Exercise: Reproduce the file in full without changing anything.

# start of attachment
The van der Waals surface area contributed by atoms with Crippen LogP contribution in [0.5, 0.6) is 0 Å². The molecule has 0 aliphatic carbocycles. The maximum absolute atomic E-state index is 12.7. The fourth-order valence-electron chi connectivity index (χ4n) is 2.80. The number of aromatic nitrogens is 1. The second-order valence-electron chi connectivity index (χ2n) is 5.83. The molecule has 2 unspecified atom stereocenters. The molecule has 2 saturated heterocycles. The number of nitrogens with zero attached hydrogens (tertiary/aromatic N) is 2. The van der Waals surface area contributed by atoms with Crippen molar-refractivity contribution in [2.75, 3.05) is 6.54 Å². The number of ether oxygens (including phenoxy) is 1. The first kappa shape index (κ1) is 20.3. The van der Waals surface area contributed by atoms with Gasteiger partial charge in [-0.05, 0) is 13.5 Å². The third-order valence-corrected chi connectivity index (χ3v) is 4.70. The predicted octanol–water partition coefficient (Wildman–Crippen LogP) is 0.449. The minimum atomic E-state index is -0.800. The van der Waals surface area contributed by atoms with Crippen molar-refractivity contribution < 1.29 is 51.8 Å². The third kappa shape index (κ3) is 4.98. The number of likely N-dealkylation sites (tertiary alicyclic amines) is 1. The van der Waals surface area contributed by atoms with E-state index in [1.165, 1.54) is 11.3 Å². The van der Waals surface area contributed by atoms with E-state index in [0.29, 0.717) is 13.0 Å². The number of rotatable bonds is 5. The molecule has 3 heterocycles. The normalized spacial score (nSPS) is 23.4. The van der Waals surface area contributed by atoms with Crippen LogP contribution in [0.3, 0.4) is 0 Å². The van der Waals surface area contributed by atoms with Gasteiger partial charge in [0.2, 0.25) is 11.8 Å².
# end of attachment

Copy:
The van der Waals surface area contributed by atoms with Crippen LogP contribution in [0.5, 0.6) is 0 Å². The molecule has 0 aliphatic carbocycles. The maximum absolute atomic E-state index is 12.7. The fourth-order valence-electron chi connectivity index (χ4n) is 2.80. The number of aromatic nitrogens is 1. The second-order valence-electron chi connectivity index (χ2n) is 5.83. The molecule has 2 unspecified atom stereocenters. The molecule has 2 saturated heterocycles. The number of nitrogens with zero attached hydrogens (tertiary/aromatic N) is 2. The van der Waals surface area contributed by atoms with Crippen molar-refractivity contribution in [2.75, 3.05) is 6.54 Å². The number of ether oxygens (including phenoxy) is 1. The first kappa shape index (κ1) is 20.3. The van der Waals surface area contributed by atoms with Gasteiger partial charge in [-0.05, 0) is 13.5 Å². The third-order valence-corrected chi connectivity index (χ3v) is 4.70. The predicted octanol–water partition coefficient (Wildman–Crippen LogP) is 0.449. The minimum atomic E-state index is -0.800. The van der Waals surface area contributed by atoms with Crippen molar-refractivity contribution < 1.29 is 51.8 Å². The third kappa shape index (κ3) is 4.98. The number of likely N-dealkylation sites (tertiary alicyclic amines) is 1. The van der Waals surface area contributed by atoms with E-state index in [1.165, 1.54) is 11.3 Å². The van der Waals surface area contributed by atoms with E-state index in [0.29, 0.717) is 13.0 Å². The number of rotatable bonds is 5. The molecule has 3 heterocycles. The normalized spacial score (nSPS) is 23.4. The van der Waals surface area contributed by atoms with Crippen LogP contribution in [0.3, 0.4) is 0 Å². The van der Waals surface area contributed by atoms with Gasteiger partial charge in [0.2, 0.25) is 11.8 Å².